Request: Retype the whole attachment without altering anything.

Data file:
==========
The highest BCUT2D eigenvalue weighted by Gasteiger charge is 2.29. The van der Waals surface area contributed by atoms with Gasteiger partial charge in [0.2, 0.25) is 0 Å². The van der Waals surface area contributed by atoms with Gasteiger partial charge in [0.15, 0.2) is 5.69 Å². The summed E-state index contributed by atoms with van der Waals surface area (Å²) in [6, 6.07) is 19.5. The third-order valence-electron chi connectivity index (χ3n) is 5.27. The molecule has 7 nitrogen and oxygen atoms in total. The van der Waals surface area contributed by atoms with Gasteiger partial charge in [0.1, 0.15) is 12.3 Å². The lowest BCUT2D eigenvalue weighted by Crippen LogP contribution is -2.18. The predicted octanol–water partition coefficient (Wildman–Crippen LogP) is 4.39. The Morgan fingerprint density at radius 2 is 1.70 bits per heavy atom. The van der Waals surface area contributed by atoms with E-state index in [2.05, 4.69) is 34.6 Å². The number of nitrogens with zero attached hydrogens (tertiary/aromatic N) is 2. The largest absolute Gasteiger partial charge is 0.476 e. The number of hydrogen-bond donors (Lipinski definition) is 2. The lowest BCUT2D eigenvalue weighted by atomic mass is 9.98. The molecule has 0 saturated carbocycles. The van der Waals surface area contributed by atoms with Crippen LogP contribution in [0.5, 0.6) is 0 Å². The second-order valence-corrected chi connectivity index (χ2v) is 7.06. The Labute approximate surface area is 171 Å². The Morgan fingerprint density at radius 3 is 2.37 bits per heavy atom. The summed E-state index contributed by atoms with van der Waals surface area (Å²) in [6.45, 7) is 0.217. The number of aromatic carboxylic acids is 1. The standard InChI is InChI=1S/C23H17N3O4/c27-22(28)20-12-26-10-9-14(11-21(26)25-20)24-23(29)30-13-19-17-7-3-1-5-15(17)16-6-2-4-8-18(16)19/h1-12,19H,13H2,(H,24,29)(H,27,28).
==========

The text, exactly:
The highest BCUT2D eigenvalue weighted by Gasteiger charge is 2.29. The van der Waals surface area contributed by atoms with Gasteiger partial charge in [0.2, 0.25) is 0 Å². The van der Waals surface area contributed by atoms with Gasteiger partial charge in [0.15, 0.2) is 5.69 Å². The summed E-state index contributed by atoms with van der Waals surface area (Å²) in [6, 6.07) is 19.5. The third-order valence-electron chi connectivity index (χ3n) is 5.27. The molecule has 7 nitrogen and oxygen atoms in total. The van der Waals surface area contributed by atoms with Gasteiger partial charge in [0.1, 0.15) is 12.3 Å². The lowest BCUT2D eigenvalue weighted by Crippen LogP contribution is -2.18. The predicted octanol–water partition coefficient (Wildman–Crippen LogP) is 4.39. The Morgan fingerprint density at radius 2 is 1.70 bits per heavy atom. The van der Waals surface area contributed by atoms with E-state index in [2.05, 4.69) is 34.6 Å². The number of nitrogens with zero attached hydrogens (tertiary/aromatic N) is 2. The largest absolute Gasteiger partial charge is 0.476 e. The number of hydrogen-bond donors (Lipinski definition) is 2. The lowest BCUT2D eigenvalue weighted by atomic mass is 9.98. The molecule has 0 saturated carbocycles. The van der Waals surface area contributed by atoms with Crippen LogP contribution in [0.5, 0.6) is 0 Å². The second-order valence-corrected chi connectivity index (χ2v) is 7.06. The Labute approximate surface area is 171 Å². The Morgan fingerprint density at radius 3 is 2.37 bits per heavy atom. The summed E-state index contributed by atoms with van der Waals surface area (Å²) in [6.45, 7) is 0.217. The number of aromatic carboxylic acids is 1. The standard InChI is InChI=1S/C23H17N3O4/c27-22(28)20-12-26-10-9-14(11-21(26)25-20)24-23(29)30-13-19-17-7-3-1-5-15(17)16-6-2-4-8-18(16)19/h1-12,19H,13H2,(H,24,29)(H,27,28).